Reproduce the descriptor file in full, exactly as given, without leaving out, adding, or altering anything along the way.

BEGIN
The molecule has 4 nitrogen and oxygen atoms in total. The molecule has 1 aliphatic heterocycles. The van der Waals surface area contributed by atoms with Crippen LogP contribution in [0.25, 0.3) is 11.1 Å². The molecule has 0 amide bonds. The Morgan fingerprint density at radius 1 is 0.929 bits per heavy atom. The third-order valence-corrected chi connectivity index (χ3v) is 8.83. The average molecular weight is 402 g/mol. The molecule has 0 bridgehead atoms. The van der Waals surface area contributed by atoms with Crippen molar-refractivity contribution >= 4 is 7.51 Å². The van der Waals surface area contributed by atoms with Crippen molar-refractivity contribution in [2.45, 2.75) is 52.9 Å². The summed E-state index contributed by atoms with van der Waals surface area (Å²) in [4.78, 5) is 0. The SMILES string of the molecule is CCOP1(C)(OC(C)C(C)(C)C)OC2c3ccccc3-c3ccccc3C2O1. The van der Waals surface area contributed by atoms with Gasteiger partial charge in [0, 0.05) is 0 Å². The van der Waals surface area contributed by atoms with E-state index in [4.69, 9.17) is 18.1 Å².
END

The molecule has 4 nitrogen and oxygen atoms in total. The molecule has 1 aliphatic heterocycles. The van der Waals surface area contributed by atoms with Crippen LogP contribution in [0.25, 0.3) is 11.1 Å². The molecule has 0 amide bonds. The Morgan fingerprint density at radius 1 is 0.929 bits per heavy atom. The third-order valence-corrected chi connectivity index (χ3v) is 8.83. The average molecular weight is 402 g/mol. The molecule has 0 bridgehead atoms. The van der Waals surface area contributed by atoms with Crippen molar-refractivity contribution >= 4 is 7.51 Å². The van der Waals surface area contributed by atoms with Crippen molar-refractivity contribution in [2.45, 2.75) is 52.9 Å². The summed E-state index contributed by atoms with van der Waals surface area (Å²) in [4.78, 5) is 0. The SMILES string of the molecule is CCOP1(C)(OC(C)C(C)(C)C)OC2c3ccccc3-c3ccccc3C2O1. The van der Waals surface area contributed by atoms with Gasteiger partial charge in [0, 0.05) is 0 Å². The van der Waals surface area contributed by atoms with E-state index in [4.69, 9.17) is 18.1 Å².